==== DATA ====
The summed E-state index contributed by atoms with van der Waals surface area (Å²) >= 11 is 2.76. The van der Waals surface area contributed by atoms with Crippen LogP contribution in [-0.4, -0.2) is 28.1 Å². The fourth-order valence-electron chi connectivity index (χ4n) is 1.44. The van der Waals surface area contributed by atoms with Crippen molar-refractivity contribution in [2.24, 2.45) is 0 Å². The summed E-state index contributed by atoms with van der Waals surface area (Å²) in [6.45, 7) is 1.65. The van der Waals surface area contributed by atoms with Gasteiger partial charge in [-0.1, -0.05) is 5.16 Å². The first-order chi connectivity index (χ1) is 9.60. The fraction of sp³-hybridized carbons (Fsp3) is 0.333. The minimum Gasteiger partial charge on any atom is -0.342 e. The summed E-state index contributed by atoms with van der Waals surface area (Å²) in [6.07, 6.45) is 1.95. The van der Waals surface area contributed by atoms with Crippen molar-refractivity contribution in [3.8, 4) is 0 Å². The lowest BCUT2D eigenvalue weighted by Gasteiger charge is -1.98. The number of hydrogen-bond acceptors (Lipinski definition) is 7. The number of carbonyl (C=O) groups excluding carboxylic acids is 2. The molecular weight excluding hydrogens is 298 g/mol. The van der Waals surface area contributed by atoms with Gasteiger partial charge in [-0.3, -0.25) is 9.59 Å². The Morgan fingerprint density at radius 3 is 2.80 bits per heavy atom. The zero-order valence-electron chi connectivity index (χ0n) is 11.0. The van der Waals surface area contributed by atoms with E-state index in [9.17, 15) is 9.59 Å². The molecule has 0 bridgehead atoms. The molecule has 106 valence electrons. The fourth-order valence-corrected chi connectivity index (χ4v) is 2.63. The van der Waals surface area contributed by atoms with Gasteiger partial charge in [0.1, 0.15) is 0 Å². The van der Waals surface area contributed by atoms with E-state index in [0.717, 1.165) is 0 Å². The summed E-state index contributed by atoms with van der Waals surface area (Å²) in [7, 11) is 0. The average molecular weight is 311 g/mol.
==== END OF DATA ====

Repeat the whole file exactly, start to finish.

The summed E-state index contributed by atoms with van der Waals surface area (Å²) >= 11 is 2.76. The van der Waals surface area contributed by atoms with Crippen LogP contribution in [-0.4, -0.2) is 28.1 Å². The fourth-order valence-electron chi connectivity index (χ4n) is 1.44. The van der Waals surface area contributed by atoms with Crippen molar-refractivity contribution in [2.24, 2.45) is 0 Å². The summed E-state index contributed by atoms with van der Waals surface area (Å²) in [6.45, 7) is 1.65. The van der Waals surface area contributed by atoms with Gasteiger partial charge in [-0.1, -0.05) is 5.16 Å². The first-order chi connectivity index (χ1) is 9.60. The fraction of sp³-hybridized carbons (Fsp3) is 0.333. The minimum Gasteiger partial charge on any atom is -0.342 e. The summed E-state index contributed by atoms with van der Waals surface area (Å²) in [6.07, 6.45) is 1.95. The van der Waals surface area contributed by atoms with Crippen molar-refractivity contribution in [3.8, 4) is 0 Å². The lowest BCUT2D eigenvalue weighted by Gasteiger charge is -1.98. The number of hydrogen-bond acceptors (Lipinski definition) is 7. The number of carbonyl (C=O) groups excluding carboxylic acids is 2. The molecular weight excluding hydrogens is 298 g/mol. The van der Waals surface area contributed by atoms with Gasteiger partial charge in [-0.3, -0.25) is 9.59 Å². The Morgan fingerprint density at radius 3 is 2.80 bits per heavy atom. The zero-order valence-electron chi connectivity index (χ0n) is 11.0. The van der Waals surface area contributed by atoms with E-state index in [9.17, 15) is 9.59 Å². The molecule has 0 bridgehead atoms. The molecule has 106 valence electrons. The fourth-order valence-corrected chi connectivity index (χ4v) is 2.63. The van der Waals surface area contributed by atoms with Gasteiger partial charge in [0.1, 0.15) is 0 Å². The van der Waals surface area contributed by atoms with E-state index in [0.717, 1.165) is 0 Å². The summed E-state index contributed by atoms with van der Waals surface area (Å²) in [7, 11) is 0. The average molecular weight is 311 g/mol.